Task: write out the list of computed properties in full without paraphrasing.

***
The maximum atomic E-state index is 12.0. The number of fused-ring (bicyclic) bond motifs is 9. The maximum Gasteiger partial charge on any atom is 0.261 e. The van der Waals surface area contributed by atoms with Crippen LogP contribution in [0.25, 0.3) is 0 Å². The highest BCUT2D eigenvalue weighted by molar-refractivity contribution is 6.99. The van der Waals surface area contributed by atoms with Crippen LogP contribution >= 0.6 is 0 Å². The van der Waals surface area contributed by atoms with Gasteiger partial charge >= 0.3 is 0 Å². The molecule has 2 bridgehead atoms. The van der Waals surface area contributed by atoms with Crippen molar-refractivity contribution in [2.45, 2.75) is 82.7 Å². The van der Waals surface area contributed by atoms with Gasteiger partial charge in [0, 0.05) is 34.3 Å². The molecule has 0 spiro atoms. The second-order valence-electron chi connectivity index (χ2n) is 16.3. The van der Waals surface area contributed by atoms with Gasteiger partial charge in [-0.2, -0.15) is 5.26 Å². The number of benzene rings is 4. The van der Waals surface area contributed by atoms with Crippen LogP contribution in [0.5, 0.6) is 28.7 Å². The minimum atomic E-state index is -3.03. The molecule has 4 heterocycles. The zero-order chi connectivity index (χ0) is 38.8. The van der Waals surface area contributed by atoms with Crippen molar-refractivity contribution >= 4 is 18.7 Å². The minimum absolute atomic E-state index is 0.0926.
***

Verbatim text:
The maximum atomic E-state index is 12.0. The number of fused-ring (bicyclic) bond motifs is 9. The maximum Gasteiger partial charge on any atom is 0.261 e. The van der Waals surface area contributed by atoms with Crippen LogP contribution in [0.25, 0.3) is 0 Å². The highest BCUT2D eigenvalue weighted by molar-refractivity contribution is 6.99. The van der Waals surface area contributed by atoms with Crippen LogP contribution >= 0.6 is 0 Å². The van der Waals surface area contributed by atoms with Gasteiger partial charge >= 0.3 is 0 Å². The molecule has 2 bridgehead atoms. The van der Waals surface area contributed by atoms with Crippen molar-refractivity contribution in [2.45, 2.75) is 82.7 Å². The van der Waals surface area contributed by atoms with Gasteiger partial charge in [0, 0.05) is 34.3 Å². The molecule has 0 spiro atoms. The second-order valence-electron chi connectivity index (χ2n) is 16.3. The van der Waals surface area contributed by atoms with Gasteiger partial charge in [-0.2, -0.15) is 5.26 Å². The number of benzene rings is 4. The van der Waals surface area contributed by atoms with Crippen LogP contribution in [0.5, 0.6) is 28.7 Å². The minimum atomic E-state index is -3.03. The molecule has 4 heterocycles. The zero-order chi connectivity index (χ0) is 38.8. The van der Waals surface area contributed by atoms with Crippen molar-refractivity contribution >= 4 is 18.7 Å². The minimum absolute atomic E-state index is 0.0926.